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Training Day

By Staff | Oct 7, 2016

Clare Firefighter Danny Licht makes sure Chelsea Taylor, a fire science student at Iowa Central Community College, is secured during a grain bin rescue demonstration.

For most people, the thought of being stuck in a grain bin, even if it’s only for training, can be terrifying.

But that wasn’t the case Saturday for Chelsea Taylor, a freshman enrolled in Iowa Central Community College’s fire science program.

Taylor, who portrayed the victim in a grain rescue demonstration at Health & Safety Day at the Crossroads Mall, said this was not a new experience.

“I’ve done it before, so it was not alarming,” she said. “You have to change your breathing.”

But even though she’s used to it, that wasn’t the case when she first went into the grain bin that was used for training.

Area firefighters, along with fire science students from Iowa Central Community College, lift the roof off a pickup truck. The students were practicing extrication at the Health & Safety Day at the Crossroads Mall Saturday.

“It was very claustrophobic,” she said. “You can’t breathe right.”

Fortunately for her, Badger Fire Capt. Don Ashenfelter, who supervised the training, made sure she was comfortable. He told Taylor to say when the corn in the simulated grain bin was too high or if she was getting uncomfortable.

Ashenfelter said it’s important for fire departments across Iowa to train for grain bin rescues. He said last year Iowa ranked first in the nation for the amount of grain bin deaths.

Among the tools firefighters use are panels that protect the victim from getting trapped even more and an auger that removes the corn from the area.

“Now all she has to do is scoop the grain from behind her to the front,” Ashenfelter said. “The auger will take care of the rest.”

Brad Bell helps his son, Blaise Bell, 2, both of Papillion, Nebraska, put out a fire during Health & Safety Day at the Crossroads Mall.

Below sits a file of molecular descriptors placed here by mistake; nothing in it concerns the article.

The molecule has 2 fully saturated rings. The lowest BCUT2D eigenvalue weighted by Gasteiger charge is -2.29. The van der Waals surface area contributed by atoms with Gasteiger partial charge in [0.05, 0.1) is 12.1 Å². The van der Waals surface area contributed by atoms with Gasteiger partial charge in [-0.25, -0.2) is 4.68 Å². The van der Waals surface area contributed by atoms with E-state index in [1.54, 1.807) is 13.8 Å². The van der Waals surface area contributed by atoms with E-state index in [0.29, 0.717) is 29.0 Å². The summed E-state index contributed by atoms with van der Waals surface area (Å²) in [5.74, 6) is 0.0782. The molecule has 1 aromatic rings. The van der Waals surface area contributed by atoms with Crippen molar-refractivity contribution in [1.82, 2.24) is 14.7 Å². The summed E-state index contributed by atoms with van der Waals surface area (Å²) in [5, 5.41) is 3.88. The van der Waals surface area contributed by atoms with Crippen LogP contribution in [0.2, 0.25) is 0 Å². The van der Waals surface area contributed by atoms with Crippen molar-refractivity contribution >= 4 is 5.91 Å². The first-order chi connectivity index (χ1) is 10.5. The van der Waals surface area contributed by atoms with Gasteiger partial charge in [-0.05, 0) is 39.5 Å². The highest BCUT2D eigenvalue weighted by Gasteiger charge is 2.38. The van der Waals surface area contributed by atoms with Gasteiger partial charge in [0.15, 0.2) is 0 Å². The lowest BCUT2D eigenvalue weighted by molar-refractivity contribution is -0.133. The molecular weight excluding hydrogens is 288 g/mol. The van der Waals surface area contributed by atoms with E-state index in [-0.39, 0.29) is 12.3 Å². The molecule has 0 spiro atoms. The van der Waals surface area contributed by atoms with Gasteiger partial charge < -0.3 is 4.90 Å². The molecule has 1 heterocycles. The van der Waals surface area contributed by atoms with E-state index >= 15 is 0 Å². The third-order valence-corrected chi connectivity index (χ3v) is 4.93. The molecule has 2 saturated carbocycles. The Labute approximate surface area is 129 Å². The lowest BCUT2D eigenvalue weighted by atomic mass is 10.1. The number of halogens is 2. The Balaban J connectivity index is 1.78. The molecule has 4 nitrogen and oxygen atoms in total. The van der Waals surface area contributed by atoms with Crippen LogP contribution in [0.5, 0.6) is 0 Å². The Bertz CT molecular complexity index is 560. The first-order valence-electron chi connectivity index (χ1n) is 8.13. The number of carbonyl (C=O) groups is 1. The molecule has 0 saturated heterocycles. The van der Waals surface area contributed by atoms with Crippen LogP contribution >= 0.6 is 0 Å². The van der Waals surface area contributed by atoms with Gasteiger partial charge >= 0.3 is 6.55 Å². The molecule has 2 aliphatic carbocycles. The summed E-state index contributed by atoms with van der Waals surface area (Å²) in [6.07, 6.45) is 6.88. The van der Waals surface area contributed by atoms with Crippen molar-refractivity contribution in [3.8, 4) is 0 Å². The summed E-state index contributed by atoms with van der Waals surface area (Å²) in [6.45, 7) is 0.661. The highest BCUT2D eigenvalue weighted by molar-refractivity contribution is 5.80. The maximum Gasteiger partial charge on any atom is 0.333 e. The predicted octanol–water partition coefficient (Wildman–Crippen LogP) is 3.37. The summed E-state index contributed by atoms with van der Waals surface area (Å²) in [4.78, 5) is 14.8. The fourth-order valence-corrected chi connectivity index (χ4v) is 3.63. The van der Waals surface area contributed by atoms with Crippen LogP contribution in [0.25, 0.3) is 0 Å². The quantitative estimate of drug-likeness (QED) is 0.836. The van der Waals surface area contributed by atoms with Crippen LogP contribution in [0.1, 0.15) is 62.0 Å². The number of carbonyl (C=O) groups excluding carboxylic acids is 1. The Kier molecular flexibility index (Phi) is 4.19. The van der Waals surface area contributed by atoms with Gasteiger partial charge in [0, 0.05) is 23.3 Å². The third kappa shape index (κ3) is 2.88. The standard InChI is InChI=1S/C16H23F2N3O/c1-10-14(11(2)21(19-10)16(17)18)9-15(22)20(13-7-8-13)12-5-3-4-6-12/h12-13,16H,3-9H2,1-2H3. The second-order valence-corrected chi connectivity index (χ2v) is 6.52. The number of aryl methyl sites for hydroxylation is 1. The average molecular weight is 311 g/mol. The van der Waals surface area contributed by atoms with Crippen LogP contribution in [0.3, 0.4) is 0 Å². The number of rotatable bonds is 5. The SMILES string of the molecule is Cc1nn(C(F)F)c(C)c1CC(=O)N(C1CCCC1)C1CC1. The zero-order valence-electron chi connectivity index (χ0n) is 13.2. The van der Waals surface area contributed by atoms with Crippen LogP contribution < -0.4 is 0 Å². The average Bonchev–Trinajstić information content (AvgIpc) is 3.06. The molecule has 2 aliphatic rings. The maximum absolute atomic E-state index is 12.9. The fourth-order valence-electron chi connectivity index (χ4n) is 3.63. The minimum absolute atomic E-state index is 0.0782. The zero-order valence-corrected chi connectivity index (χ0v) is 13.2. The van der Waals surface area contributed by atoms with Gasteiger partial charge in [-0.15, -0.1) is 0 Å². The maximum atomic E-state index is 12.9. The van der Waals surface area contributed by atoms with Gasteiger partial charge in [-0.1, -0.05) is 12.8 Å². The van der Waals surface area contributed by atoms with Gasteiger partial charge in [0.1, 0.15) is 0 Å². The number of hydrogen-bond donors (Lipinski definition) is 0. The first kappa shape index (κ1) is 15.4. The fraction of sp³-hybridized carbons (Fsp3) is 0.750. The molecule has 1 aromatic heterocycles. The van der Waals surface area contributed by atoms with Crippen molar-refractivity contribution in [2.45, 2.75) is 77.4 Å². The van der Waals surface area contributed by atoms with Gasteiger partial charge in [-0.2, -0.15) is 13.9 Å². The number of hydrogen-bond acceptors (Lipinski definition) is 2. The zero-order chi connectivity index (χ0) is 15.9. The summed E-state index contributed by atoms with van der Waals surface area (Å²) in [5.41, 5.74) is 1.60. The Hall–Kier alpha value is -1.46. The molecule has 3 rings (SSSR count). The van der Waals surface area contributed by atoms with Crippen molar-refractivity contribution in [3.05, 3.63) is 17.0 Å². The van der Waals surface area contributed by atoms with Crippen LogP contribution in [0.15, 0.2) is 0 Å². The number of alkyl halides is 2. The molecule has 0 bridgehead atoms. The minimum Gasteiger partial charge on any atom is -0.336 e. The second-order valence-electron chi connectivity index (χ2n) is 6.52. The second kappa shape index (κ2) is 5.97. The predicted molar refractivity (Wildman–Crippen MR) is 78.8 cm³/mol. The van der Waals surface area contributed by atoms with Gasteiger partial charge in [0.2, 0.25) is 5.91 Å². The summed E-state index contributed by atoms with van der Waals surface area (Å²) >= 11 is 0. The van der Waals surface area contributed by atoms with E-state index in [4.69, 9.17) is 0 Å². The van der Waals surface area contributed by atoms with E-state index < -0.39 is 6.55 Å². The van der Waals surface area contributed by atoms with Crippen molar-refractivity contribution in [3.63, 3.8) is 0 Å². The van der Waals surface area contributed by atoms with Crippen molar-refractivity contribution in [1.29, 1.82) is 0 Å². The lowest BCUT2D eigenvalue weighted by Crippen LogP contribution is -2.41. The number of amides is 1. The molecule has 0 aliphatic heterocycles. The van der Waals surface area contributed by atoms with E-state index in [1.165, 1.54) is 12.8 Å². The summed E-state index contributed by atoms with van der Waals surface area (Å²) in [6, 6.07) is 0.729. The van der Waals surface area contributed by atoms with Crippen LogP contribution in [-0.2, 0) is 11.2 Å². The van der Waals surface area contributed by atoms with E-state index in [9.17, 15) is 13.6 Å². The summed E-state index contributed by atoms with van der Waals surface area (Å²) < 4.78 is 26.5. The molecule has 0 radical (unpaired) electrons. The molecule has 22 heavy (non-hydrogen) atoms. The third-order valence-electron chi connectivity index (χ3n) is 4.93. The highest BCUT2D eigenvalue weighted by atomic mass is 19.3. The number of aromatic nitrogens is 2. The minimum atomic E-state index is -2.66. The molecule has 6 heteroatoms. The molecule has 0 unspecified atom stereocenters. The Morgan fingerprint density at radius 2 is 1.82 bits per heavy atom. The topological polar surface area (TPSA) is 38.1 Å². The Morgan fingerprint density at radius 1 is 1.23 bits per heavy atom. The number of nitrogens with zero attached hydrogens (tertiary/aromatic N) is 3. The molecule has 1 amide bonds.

He added that, in the event of a real grain bin rescue, a rescue helicopter should be nearby and ready to go.

The longer a victim is in there, the more likely blood isn’t flowing through their body. Gradually, it will cause their body to shut down.

At Saturday’s event, Iowa Central’s fire science students also got the opportunity to test their skills at extracting people from wrecked cars.

Although no one portrayed a victim during the extraction exercise, firefighters were able to practice removing the doors and roofs from vehicles in the mall parking lot.

Multiple agencies participated in Health & Safety Day, including the Fort Dodge Police Department, Fort Dodge Fire Department, Iowa State Patrol and Webster County Sheriff’s Department.

Firefighters from Badger, Harcourt, Dayton, Moorland, Gowrie, Duncombe and Clare also participated.

Melissa Verschoor, Crossroads Mall marketing director, said the annual Health & Safety Day is a good opportunity for the community to interact with public safety officials.

“The big part is awareness for the community to know who they are,” she said. “It’s also a way for the public to meet the Police Department and Fire Department in a nonemergency situation.”

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